- Whether we know it or not, whether we like it or not, whether we want it or not, organization transformations are two-sided coins; they are complicatedly and paradoxically simultaneous life and death experiences.
- Whether or not we acknowledge it, we have to pay close attention to both the living and the dying sides of transformation if we want to launch and finish a successful transformational effort. We must support the germination cycle and the disintegration cycle, especially if we want to create for the people who are caught up in both, the kinds of events and processes that they can receive and perceive in positive, developmental ways.
- From the very first, change leaders must recognize that successful organization transformations are going to clearly and explicitly ask people to transform their personal precepts and basic identities (both individual and organizational), as well as their old modes of thinking, feeling and acting.
- Organization transformations that succeed in asking for these types of contributions will create deep-seated anxiety.
- Consequently, from the start, we must bring to our OT work the ability to demonstrate what Carl Rodgers called "unconditional regard." At base, this means that those leading and facilitating an organization transformation effort must, in demonstrable ways, believe that every one involved in the transformation that their launching is a human being who is well intentioned, trustworthy, and deserves to be treated with respect and dignity.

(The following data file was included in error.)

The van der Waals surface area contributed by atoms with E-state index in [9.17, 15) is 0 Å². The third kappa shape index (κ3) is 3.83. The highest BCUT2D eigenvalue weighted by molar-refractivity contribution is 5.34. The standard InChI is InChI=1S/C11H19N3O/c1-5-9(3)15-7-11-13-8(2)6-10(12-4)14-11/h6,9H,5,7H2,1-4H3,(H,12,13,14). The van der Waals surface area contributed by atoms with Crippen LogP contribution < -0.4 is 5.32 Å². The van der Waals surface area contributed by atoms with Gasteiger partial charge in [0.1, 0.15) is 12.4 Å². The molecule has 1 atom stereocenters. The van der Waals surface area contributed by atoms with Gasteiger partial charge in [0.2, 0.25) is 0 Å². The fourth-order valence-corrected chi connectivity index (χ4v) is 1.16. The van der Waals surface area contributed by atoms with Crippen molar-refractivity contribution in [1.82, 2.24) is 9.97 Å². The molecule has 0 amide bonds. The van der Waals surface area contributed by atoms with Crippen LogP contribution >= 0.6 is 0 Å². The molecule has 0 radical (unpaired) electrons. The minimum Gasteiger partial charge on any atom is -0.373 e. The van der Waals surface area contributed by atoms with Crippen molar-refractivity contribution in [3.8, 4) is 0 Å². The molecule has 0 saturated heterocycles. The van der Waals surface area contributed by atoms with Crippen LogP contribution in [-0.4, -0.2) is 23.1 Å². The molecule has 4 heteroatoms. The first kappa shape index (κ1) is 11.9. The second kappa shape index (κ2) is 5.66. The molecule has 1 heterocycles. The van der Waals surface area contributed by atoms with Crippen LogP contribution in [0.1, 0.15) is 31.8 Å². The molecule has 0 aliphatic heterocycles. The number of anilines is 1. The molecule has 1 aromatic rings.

TLO’s 3-Horizon OT Model
The 3-Horizons model first emerged in 1999. Mehrdad Baghai, Steven Coley, and David White published their book, The Alchemy of Growth: Practical Insight for Building Enduring Enterprises. In every sense, The Alchemy of Growth was a business book. The authors' basic premise was that, at this point in history, to be successful a corporation's senior leaders had to see their business issues and competitive challenges in terms of multiple strategic horizons. Short term profits, mid-range innovations, and long-term growth all depend on their metacognitive ability to perceive multiple futures.
In 2008, Andrew Curry and Anthony Hodgson published an article in the Journal of Future Studies that made Baghai, et al.'s assertion clear;
"This paper describes a futures method called the "Three Horizons," which enables different strategic futures and methods to be integrated as and when appropriate...One of the gaps in futures work, at least from a practitioner's perspective, is between the work of scenario builders in constructing a range of plausible and coherent futures, and that of the vision- builders in helping organizations identify a preferable future, based on a set of preferred values, and to act on that preference." ...We outline the use of a futures technique, "Three Horizons", which connects the present with desired...futures...In doing so, it enables the futures analysis to be connected to underlying systems and structures, to the different speeds of change..., and...to tools and processes that facilitate strategic analysis..."